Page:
It’s the worst thing for a high school or college student, and worst for a journalist or author … The dreaded red pen marks. Those notes and edits—whether on a term paper, thesis or manuscript—can send a writer into a tizzy. You wonder if it means your ideas suck, your writing is terrible or prose just God awful. Sometimes that’s true, but most times, it’s far from the truth. As writers, we are far from perfect. We miss the occasional comma, overuse a word or phrase, and forget the “y” on “they” turning it into “the” so spellcheck doesn’t catch it. That’s why every writer needs a good editor to help catch the things we miss.
I’m currently editing my third novel in the Forever Avalon series, The Outlander War, and it’s the first time I’m working with an editor. I just glanced at Page 1 (he’s editing by hand to start) and it’s covered in red. I panicked, but soon realized that it’s a lot of structure issues, not the story itself, and my mind was put at ease.
Seeing red can bring back bad memories. For me, it was shortly after I published my first novel, Forever Avalon. I received free copies of my novel from my publisher and sent them out to family and friends. Within the first month, I received an email from my mother with two pages of spelling and grammatical errors she found in the book. Nothing is more humbling for a writer than to have your mother correct your work.
In the end, I pulled the book, made the edits and got it back out, but all of that could have been avoided with a little editing help. There are professional book editors out there for self-published authors with varying prices in relation to word count. If money’s an issue, then turn to a friend or colleague to take a read on your manuscript.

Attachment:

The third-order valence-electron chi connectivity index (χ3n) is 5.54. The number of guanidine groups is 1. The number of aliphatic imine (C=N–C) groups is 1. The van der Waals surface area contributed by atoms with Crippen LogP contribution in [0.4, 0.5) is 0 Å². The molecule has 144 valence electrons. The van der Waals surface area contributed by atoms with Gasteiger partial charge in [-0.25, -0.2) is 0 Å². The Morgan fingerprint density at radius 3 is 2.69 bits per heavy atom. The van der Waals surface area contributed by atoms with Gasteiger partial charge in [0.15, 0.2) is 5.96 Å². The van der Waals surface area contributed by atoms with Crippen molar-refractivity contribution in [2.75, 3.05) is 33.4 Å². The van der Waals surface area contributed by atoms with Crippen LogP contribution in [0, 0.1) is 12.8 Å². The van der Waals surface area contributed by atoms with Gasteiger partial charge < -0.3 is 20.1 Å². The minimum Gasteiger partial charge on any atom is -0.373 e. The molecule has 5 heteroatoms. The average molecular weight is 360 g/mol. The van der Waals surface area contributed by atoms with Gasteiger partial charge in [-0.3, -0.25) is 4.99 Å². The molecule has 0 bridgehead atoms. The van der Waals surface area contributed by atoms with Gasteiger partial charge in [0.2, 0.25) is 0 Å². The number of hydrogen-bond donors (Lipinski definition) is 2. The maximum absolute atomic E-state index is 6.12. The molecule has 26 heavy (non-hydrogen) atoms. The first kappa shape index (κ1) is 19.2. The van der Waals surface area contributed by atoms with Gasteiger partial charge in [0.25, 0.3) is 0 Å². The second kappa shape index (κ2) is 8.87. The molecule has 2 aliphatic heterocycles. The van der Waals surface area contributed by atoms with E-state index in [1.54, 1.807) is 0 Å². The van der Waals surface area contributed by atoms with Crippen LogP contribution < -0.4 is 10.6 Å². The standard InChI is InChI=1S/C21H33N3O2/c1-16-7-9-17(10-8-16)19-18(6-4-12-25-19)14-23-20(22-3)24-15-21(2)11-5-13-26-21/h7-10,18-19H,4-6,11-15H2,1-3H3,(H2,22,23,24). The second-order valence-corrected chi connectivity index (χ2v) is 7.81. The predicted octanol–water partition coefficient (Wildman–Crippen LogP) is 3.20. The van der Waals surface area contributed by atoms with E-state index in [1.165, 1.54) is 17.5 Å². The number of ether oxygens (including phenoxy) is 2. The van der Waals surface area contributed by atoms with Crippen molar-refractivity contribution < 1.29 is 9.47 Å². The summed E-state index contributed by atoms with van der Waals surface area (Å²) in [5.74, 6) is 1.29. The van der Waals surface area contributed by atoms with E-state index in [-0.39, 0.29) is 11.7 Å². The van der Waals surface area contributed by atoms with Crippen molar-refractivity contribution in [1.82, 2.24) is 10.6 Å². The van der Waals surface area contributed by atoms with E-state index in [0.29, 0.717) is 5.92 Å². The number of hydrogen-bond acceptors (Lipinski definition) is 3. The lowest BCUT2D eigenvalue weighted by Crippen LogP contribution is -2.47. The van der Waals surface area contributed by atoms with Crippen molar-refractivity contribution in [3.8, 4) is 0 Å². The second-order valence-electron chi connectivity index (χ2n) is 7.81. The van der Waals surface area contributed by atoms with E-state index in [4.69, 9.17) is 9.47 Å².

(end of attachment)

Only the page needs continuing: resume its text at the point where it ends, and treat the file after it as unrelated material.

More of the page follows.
Seeing red is not a bad thing because, in the end, it provides your readers with a clean, crisp story that flows better without the occasional drop off due to a missing comma or misspelled word. Remember, spellcheck is not your friend. It can easily miss a lot of mistakes. Plus, a human eye can look for those little subtleties in continuity.
For example, as a fantasy writer, if your wizard casts a spell and it does one thing on page 25, and something completely different on page 79, that’s something you need to catch. It’s a lot for a writer to keep up with, which is why you need to pair up with a good editor to make your manuscript smooth as silk.
So don’t fear the red pen. If you establish a good working relationship with your editor, then their edits will help, not hurt, your manuscript. In the end, it’s still your story, but now it’s a well edited story that’s an easy read.
Mark Piggott is the author of the Forever Avalon book series. Forever Avalon is available for purchase at Amazon and Barnes and Noble. The Dark Tides is available for purchase at Amazon, Barnes and Noble, and iUniverse. The Outlander War can be previewed at Inkitt.